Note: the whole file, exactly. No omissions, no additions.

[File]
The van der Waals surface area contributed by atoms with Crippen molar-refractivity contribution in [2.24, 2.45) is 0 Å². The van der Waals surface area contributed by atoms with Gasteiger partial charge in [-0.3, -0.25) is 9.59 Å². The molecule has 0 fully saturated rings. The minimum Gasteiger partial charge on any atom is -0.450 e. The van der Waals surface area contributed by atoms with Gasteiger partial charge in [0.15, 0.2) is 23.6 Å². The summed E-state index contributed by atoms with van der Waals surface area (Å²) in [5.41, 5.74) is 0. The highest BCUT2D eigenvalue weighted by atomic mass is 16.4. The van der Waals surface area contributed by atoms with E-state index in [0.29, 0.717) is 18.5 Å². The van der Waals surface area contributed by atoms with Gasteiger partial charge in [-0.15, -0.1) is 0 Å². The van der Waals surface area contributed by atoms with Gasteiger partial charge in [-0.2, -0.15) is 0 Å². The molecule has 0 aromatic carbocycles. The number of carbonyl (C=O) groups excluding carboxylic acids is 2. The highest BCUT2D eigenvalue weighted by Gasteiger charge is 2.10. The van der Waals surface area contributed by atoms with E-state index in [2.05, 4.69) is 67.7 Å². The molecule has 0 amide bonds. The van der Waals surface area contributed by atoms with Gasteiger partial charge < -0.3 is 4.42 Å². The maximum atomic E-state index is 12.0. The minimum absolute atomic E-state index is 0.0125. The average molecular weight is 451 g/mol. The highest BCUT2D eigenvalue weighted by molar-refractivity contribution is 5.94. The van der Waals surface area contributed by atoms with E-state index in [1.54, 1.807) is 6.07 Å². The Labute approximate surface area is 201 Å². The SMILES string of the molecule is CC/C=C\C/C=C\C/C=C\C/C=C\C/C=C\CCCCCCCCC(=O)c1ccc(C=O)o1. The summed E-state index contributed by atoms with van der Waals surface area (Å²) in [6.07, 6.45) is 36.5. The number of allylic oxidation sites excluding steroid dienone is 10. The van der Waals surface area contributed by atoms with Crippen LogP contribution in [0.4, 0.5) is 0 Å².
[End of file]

The van der Waals surface area contributed by atoms with Crippen molar-refractivity contribution in [2.24, 2.45) is 0 Å². The van der Waals surface area contributed by atoms with Gasteiger partial charge in [-0.3, -0.25) is 9.59 Å². The molecule has 0 fully saturated rings. The minimum Gasteiger partial charge on any atom is -0.450 e. The van der Waals surface area contributed by atoms with Gasteiger partial charge in [0.15, 0.2) is 23.6 Å². The summed E-state index contributed by atoms with van der Waals surface area (Å²) in [5.41, 5.74) is 0. The highest BCUT2D eigenvalue weighted by atomic mass is 16.4. The van der Waals surface area contributed by atoms with E-state index in [0.29, 0.717) is 18.5 Å². The van der Waals surface area contributed by atoms with Gasteiger partial charge in [-0.15, -0.1) is 0 Å². The van der Waals surface area contributed by atoms with Gasteiger partial charge in [-0.2, -0.15) is 0 Å². The molecule has 0 aromatic carbocycles. The number of carbonyl (C=O) groups excluding carboxylic acids is 2. The highest BCUT2D eigenvalue weighted by Gasteiger charge is 2.10. The van der Waals surface area contributed by atoms with E-state index in [2.05, 4.69) is 67.7 Å². The molecule has 0 amide bonds. The van der Waals surface area contributed by atoms with Gasteiger partial charge < -0.3 is 4.42 Å². The maximum atomic E-state index is 12.0. The minimum absolute atomic E-state index is 0.0125. The average molecular weight is 451 g/mol. The highest BCUT2D eigenvalue weighted by molar-refractivity contribution is 5.94. The van der Waals surface area contributed by atoms with E-state index in [1.54, 1.807) is 6.07 Å². The Labute approximate surface area is 201 Å². The SMILES string of the molecule is CC/C=C\C/C=C\C/C=C\C/C=C\C/C=C\CCCCCCCCC(=O)c1ccc(C=O)o1. The summed E-state index contributed by atoms with van der Waals surface area (Å²) in [6.07, 6.45) is 36.5. The number of allylic oxidation sites excluding steroid dienone is 10. The van der Waals surface area contributed by atoms with Crippen LogP contribution in [0.4, 0.5) is 0 Å².